Knowing the grain direction of paper is essential in all aspects of bookcraft and bookbinding. Here are some explanations to illustrate that comment.
The picture above shows a sheet of office paper that was loosely folded in half, and then half again. Then one quarter of the sheet was torn out. The folds were not heavily creased. The tears, rather than following the route of the creases, took a path dictated by the grain of the paper. As with traffic ~ rivers ~ public opinion ~ even life ~ it is much easier to 'go with the flow' rather than 'than kick against the pricks'.
The tears, in the picture, show a neater tear parallel to the long edge. That tear is running with the grain. The rather more ragged tear, on the shorter edge, is against the grain. The fibres in the paper were trying to change the direction of the tear so that it followed the easier route of splitting with the grain.
Paper will bend and fold more easily along the grain than across it. This is especially pronounced with cards. It can be be very difficult to fold a card across the grain with a neat result. Scoring the card can weaken the grain, such that the fold is easier. Small ~ hand operated ~ machines are available for crushing the grain. They are are likely to cost a low three-figure sum.
It is common practice for office papers to be called 'long grain'. This means that the grain runs parallel with the longer edges. The thumb is holding one of these edges, and the neater tear runs along the grain. The other, wandering, tear is running across the grain.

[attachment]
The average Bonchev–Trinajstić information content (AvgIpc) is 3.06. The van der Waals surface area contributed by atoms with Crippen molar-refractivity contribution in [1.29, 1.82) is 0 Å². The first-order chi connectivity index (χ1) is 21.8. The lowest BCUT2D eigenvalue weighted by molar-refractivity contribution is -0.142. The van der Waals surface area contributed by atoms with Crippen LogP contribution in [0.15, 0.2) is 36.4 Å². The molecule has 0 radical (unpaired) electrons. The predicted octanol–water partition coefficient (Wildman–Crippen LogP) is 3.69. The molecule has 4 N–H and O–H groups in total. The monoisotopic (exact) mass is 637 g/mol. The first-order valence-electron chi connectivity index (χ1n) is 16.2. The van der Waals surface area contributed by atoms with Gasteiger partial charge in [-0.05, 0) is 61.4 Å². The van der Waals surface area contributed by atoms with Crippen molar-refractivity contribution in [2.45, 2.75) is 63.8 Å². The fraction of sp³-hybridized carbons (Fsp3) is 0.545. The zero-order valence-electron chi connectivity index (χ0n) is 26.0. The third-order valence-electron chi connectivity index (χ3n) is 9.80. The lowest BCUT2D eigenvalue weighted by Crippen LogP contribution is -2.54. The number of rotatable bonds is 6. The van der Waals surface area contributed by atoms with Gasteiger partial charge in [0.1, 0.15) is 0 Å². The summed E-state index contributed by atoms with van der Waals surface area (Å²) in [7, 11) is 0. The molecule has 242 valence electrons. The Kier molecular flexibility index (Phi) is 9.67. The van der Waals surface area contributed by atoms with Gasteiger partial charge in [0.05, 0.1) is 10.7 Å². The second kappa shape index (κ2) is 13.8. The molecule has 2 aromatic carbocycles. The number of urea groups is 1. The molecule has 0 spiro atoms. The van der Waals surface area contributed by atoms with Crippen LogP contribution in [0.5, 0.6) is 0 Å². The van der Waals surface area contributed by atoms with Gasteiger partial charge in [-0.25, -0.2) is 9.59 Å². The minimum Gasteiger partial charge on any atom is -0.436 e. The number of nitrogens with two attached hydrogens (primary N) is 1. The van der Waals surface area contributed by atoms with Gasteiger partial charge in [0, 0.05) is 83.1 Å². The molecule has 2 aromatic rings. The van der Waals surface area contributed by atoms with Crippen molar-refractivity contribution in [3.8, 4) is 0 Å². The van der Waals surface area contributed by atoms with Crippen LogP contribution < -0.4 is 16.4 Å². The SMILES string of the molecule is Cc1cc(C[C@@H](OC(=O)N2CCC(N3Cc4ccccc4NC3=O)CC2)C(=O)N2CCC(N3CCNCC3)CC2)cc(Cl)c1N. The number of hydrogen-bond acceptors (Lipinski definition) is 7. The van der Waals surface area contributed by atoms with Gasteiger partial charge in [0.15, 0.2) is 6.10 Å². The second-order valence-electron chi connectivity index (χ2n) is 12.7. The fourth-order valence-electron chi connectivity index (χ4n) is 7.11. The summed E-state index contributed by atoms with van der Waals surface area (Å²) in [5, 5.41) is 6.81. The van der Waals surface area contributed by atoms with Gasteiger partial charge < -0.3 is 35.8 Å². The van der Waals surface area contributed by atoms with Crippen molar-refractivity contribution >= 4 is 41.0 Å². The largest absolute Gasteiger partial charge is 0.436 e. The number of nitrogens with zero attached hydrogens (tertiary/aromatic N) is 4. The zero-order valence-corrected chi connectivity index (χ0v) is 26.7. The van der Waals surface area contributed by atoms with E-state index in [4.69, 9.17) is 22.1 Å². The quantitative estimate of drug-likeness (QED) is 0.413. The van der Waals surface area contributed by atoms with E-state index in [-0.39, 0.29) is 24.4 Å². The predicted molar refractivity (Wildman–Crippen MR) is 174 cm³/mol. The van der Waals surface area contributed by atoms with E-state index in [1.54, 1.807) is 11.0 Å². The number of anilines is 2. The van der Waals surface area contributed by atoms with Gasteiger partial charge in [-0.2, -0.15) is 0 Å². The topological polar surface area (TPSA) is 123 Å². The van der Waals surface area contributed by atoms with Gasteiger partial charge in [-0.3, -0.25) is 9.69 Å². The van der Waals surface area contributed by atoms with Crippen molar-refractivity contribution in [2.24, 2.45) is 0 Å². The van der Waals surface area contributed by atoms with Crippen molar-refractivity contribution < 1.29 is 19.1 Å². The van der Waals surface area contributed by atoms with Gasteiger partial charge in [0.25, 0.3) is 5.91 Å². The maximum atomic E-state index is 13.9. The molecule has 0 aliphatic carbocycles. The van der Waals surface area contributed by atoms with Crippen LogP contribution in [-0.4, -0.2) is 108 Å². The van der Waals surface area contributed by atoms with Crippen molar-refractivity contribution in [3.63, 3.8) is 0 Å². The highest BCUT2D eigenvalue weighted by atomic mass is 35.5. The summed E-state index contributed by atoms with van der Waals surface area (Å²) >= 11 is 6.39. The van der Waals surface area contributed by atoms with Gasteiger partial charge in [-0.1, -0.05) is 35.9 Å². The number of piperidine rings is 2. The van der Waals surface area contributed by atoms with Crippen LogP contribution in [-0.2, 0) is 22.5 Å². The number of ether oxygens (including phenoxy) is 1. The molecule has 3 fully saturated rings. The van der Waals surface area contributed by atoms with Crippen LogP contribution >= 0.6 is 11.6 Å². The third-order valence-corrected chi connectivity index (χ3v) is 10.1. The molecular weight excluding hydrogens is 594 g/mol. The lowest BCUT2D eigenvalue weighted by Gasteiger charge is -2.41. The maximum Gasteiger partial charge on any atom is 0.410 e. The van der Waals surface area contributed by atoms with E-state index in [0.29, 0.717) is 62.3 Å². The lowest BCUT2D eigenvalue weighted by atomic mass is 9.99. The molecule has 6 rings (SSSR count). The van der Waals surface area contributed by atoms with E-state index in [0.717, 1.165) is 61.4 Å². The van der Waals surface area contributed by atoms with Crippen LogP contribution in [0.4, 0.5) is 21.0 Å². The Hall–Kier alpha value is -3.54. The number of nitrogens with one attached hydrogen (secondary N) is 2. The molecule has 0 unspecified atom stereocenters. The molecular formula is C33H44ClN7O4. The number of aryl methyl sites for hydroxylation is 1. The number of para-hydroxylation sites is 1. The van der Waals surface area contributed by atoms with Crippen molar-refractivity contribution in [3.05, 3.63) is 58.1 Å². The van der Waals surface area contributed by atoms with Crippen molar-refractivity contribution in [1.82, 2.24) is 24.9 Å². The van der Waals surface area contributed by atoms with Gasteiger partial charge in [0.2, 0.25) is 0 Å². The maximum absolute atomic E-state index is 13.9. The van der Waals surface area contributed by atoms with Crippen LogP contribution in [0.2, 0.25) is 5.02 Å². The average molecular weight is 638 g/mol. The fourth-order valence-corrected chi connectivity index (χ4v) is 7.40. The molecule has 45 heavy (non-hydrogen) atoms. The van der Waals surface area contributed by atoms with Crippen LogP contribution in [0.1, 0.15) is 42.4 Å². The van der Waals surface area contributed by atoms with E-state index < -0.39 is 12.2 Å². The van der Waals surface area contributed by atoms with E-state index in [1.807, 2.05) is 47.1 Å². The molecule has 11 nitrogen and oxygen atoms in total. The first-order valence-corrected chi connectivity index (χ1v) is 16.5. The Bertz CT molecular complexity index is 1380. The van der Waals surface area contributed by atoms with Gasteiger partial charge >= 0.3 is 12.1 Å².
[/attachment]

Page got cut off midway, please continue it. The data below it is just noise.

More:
Another common, but not universal, practice is for A3 sheets to be 'short grain'. Some catalogues assume every sheet is 'long grain except where mentioned'. A comprehensive wholesaler might well stock a brand of paper under two headings 'A3' and 'A3 cross grain'. There may also be difference in price.
It is important for the print trade to know the grain direction since some presses require the paper to be fed in with the grain in one direction. The mechanisms of the press or printer may require the paper to bend around the rollers ~ as in compact desktop laser printers. A different press may wish to encourage a straight path through rollers, for which stiffness is required. It can take a long time to clear out a machine in which a sheet has wrapped itself around a roller. I know this to my cost, after many years in the print trade.
More importantly if a book is being printed the imposition will require folios to be folded with the grain if the book is to open properly.
There are several ways of finding the grain direction in addition to that at the top of this page. We provide illustrations of some other methods.